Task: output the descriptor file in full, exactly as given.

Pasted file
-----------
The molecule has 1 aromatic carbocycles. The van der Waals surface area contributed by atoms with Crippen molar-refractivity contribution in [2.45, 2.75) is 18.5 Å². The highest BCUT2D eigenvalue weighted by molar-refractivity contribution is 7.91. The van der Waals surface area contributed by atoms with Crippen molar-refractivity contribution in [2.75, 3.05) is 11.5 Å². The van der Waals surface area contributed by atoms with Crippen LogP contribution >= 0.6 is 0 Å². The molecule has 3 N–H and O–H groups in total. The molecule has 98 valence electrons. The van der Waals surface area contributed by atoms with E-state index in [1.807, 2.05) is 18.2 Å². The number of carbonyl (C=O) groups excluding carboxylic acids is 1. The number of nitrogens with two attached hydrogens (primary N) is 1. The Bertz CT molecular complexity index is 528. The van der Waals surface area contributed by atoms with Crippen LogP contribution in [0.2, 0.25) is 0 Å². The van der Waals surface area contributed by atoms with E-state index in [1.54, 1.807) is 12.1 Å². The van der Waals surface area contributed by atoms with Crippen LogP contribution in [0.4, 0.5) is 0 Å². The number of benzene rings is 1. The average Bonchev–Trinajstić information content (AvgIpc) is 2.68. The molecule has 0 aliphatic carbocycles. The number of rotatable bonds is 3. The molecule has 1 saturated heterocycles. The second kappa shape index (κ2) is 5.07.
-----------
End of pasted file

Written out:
The molecule has 1 aromatic carbocycles. The van der Waals surface area contributed by atoms with Crippen molar-refractivity contribution in [2.45, 2.75) is 18.5 Å². The highest BCUT2D eigenvalue weighted by molar-refractivity contribution is 7.91. The van der Waals surface area contributed by atoms with Crippen molar-refractivity contribution in [2.75, 3.05) is 11.5 Å². The van der Waals surface area contributed by atoms with Crippen LogP contribution >= 0.6 is 0 Å². The molecule has 3 N–H and O–H groups in total. The molecule has 98 valence electrons. The van der Waals surface area contributed by atoms with E-state index in [1.807, 2.05) is 18.2 Å². The number of carbonyl (C=O) groups excluding carboxylic acids is 1. The number of nitrogens with two attached hydrogens (primary N) is 1. The Bertz CT molecular complexity index is 528. The van der Waals surface area contributed by atoms with Crippen LogP contribution in [0.2, 0.25) is 0 Å². The van der Waals surface area contributed by atoms with E-state index in [1.54, 1.807) is 12.1 Å². The van der Waals surface area contributed by atoms with Crippen LogP contribution in [0.4, 0.5) is 0 Å². The number of benzene rings is 1. The average Bonchev–Trinajstić information content (AvgIpc) is 2.68. The molecule has 0 aliphatic carbocycles. The number of rotatable bonds is 3. The molecule has 1 saturated heterocycles. The second kappa shape index (κ2) is 5.07.